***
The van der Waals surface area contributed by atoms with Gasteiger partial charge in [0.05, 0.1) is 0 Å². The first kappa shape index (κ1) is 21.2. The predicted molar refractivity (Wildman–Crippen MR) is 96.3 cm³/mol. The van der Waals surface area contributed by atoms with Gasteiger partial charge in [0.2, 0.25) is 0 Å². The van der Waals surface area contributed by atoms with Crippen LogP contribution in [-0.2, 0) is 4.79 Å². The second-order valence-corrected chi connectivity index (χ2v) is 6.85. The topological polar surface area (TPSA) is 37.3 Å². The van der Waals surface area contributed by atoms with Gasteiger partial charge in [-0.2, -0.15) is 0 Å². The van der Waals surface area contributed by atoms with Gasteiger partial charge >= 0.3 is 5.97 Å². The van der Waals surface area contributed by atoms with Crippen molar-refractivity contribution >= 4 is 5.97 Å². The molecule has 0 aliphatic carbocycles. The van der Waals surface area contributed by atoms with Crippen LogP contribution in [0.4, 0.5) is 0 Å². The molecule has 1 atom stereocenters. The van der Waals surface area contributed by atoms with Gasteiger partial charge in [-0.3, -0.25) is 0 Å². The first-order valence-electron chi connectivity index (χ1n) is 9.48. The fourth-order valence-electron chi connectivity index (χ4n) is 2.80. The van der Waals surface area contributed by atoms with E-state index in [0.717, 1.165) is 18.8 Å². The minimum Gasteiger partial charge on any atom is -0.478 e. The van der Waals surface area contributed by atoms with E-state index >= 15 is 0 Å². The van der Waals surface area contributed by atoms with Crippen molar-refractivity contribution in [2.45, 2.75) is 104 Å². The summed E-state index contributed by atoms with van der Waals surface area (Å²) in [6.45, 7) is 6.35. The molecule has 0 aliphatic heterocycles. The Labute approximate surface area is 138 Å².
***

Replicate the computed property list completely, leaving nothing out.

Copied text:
The van der Waals surface area contributed by atoms with Gasteiger partial charge in [0.05, 0.1) is 0 Å². The first kappa shape index (κ1) is 21.2. The predicted molar refractivity (Wildman–Crippen MR) is 96.3 cm³/mol. The van der Waals surface area contributed by atoms with Gasteiger partial charge in [0.2, 0.25) is 0 Å². The van der Waals surface area contributed by atoms with Crippen LogP contribution in [-0.2, 0) is 4.79 Å². The second-order valence-corrected chi connectivity index (χ2v) is 6.85. The topological polar surface area (TPSA) is 37.3 Å². The van der Waals surface area contributed by atoms with Gasteiger partial charge in [-0.2, -0.15) is 0 Å². The van der Waals surface area contributed by atoms with Gasteiger partial charge >= 0.3 is 5.97 Å². The van der Waals surface area contributed by atoms with Crippen molar-refractivity contribution >= 4 is 5.97 Å². The molecule has 0 aliphatic carbocycles. The van der Waals surface area contributed by atoms with Crippen LogP contribution in [0.4, 0.5) is 0 Å². The molecule has 1 atom stereocenters. The van der Waals surface area contributed by atoms with Gasteiger partial charge in [-0.3, -0.25) is 0 Å². The first-order valence-electron chi connectivity index (χ1n) is 9.48. The fourth-order valence-electron chi connectivity index (χ4n) is 2.80. The van der Waals surface area contributed by atoms with E-state index in [0.717, 1.165) is 18.8 Å². The minimum Gasteiger partial charge on any atom is -0.478 e. The van der Waals surface area contributed by atoms with E-state index >= 15 is 0 Å². The van der Waals surface area contributed by atoms with Crippen molar-refractivity contribution in [2.45, 2.75) is 104 Å². The summed E-state index contributed by atoms with van der Waals surface area (Å²) in [6.45, 7) is 6.35. The molecule has 0 aliphatic heterocycles. The Labute approximate surface area is 138 Å².